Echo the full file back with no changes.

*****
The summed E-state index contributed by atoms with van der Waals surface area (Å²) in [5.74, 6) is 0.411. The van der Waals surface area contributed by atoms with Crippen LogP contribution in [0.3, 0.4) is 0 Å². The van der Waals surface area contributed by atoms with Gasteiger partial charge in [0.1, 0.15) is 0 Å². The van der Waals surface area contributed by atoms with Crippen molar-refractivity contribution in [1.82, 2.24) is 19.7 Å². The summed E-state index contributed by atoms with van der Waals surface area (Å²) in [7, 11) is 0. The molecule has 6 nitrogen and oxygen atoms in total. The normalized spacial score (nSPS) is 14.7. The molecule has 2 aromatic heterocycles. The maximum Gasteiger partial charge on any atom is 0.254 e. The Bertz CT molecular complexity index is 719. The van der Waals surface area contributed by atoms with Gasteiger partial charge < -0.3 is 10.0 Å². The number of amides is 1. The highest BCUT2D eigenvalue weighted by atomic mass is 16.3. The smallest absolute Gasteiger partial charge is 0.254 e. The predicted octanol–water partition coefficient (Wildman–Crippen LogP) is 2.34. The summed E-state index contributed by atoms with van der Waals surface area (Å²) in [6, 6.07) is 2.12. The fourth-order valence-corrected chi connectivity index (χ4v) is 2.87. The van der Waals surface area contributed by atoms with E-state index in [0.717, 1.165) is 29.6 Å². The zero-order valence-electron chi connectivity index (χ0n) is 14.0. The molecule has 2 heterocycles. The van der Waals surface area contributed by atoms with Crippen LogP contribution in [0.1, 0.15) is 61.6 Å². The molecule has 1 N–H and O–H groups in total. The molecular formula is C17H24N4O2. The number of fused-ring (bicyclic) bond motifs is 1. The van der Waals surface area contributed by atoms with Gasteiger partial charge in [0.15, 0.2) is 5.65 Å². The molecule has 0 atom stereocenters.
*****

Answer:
The summed E-state index contributed by atoms with van der Waals surface area (Å²) in [5.74, 6) is 0.411. The van der Waals surface area contributed by atoms with Crippen LogP contribution in [0.3, 0.4) is 0 Å². The van der Waals surface area contributed by atoms with Gasteiger partial charge in [0.1, 0.15) is 0 Å². The van der Waals surface area contributed by atoms with Crippen molar-refractivity contribution in [1.82, 2.24) is 19.7 Å². The summed E-state index contributed by atoms with van der Waals surface area (Å²) in [7, 11) is 0. The molecule has 6 nitrogen and oxygen atoms in total. The normalized spacial score (nSPS) is 14.7. The molecule has 2 aromatic heterocycles. The maximum Gasteiger partial charge on any atom is 0.254 e. The Bertz CT molecular complexity index is 719. The van der Waals surface area contributed by atoms with Gasteiger partial charge < -0.3 is 10.0 Å². The number of amides is 1. The highest BCUT2D eigenvalue weighted by atomic mass is 16.3. The smallest absolute Gasteiger partial charge is 0.254 e. The predicted octanol–water partition coefficient (Wildman–Crippen LogP) is 2.34. The summed E-state index contributed by atoms with van der Waals surface area (Å²) in [6, 6.07) is 2.12. The fourth-order valence-corrected chi connectivity index (χ4v) is 2.87. The van der Waals surface area contributed by atoms with E-state index in [0.717, 1.165) is 29.6 Å². The zero-order valence-electron chi connectivity index (χ0n) is 14.0. The molecule has 2 heterocycles. The van der Waals surface area contributed by atoms with Crippen LogP contribution in [0.1, 0.15) is 61.6 Å². The molecule has 1 N–H and O–H groups in total. The molecular formula is C17H24N4O2. The number of fused-ring (bicyclic) bond motifs is 1. The van der Waals surface area contributed by atoms with Gasteiger partial charge in [0.15, 0.2) is 5.65 Å². The molecule has 0 atom stereocenters.